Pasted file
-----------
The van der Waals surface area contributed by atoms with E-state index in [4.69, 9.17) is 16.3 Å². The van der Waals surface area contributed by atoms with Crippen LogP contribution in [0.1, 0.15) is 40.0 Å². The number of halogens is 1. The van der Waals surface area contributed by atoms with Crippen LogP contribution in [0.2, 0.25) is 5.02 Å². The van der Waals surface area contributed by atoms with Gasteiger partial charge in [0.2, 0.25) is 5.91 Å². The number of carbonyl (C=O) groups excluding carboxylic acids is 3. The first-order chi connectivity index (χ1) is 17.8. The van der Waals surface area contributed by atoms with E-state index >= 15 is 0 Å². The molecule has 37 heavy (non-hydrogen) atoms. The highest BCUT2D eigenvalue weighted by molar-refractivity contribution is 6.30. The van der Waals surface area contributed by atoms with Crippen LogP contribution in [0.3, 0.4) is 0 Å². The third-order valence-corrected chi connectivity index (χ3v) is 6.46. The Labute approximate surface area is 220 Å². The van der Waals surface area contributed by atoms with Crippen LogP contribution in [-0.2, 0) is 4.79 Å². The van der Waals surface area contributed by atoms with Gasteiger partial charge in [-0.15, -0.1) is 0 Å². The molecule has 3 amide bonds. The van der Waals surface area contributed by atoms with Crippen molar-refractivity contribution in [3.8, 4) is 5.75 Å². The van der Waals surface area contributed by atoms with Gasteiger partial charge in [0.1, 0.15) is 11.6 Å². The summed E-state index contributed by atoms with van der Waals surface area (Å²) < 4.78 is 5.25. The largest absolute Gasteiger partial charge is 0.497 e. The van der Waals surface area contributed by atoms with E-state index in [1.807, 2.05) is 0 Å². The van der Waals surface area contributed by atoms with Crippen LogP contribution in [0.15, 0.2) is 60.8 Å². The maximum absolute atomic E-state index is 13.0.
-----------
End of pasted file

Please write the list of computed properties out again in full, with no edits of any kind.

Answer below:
The van der Waals surface area contributed by atoms with E-state index in [4.69, 9.17) is 16.3 Å². The van der Waals surface area contributed by atoms with Crippen LogP contribution in [0.1, 0.15) is 40.0 Å². The number of halogens is 1. The van der Waals surface area contributed by atoms with Crippen LogP contribution in [0.2, 0.25) is 5.02 Å². The van der Waals surface area contributed by atoms with Gasteiger partial charge in [0.2, 0.25) is 5.91 Å². The number of carbonyl (C=O) groups excluding carboxylic acids is 3. The first-order chi connectivity index (χ1) is 17.8. The van der Waals surface area contributed by atoms with E-state index >= 15 is 0 Å². The molecule has 37 heavy (non-hydrogen) atoms. The highest BCUT2D eigenvalue weighted by molar-refractivity contribution is 6.30. The van der Waals surface area contributed by atoms with Crippen LogP contribution in [0.3, 0.4) is 0 Å². The third-order valence-corrected chi connectivity index (χ3v) is 6.46. The Labute approximate surface area is 220 Å². The van der Waals surface area contributed by atoms with Crippen LogP contribution in [-0.2, 0) is 4.79 Å². The van der Waals surface area contributed by atoms with Gasteiger partial charge in [-0.15, -0.1) is 0 Å². The molecule has 3 amide bonds. The van der Waals surface area contributed by atoms with Crippen molar-refractivity contribution in [3.8, 4) is 5.75 Å². The van der Waals surface area contributed by atoms with Gasteiger partial charge in [0.1, 0.15) is 11.6 Å². The summed E-state index contributed by atoms with van der Waals surface area (Å²) < 4.78 is 5.25. The largest absolute Gasteiger partial charge is 0.497 e. The van der Waals surface area contributed by atoms with E-state index in [1.807, 2.05) is 0 Å². The van der Waals surface area contributed by atoms with Crippen LogP contribution in [0.15, 0.2) is 60.8 Å². The maximum absolute atomic E-state index is 13.0.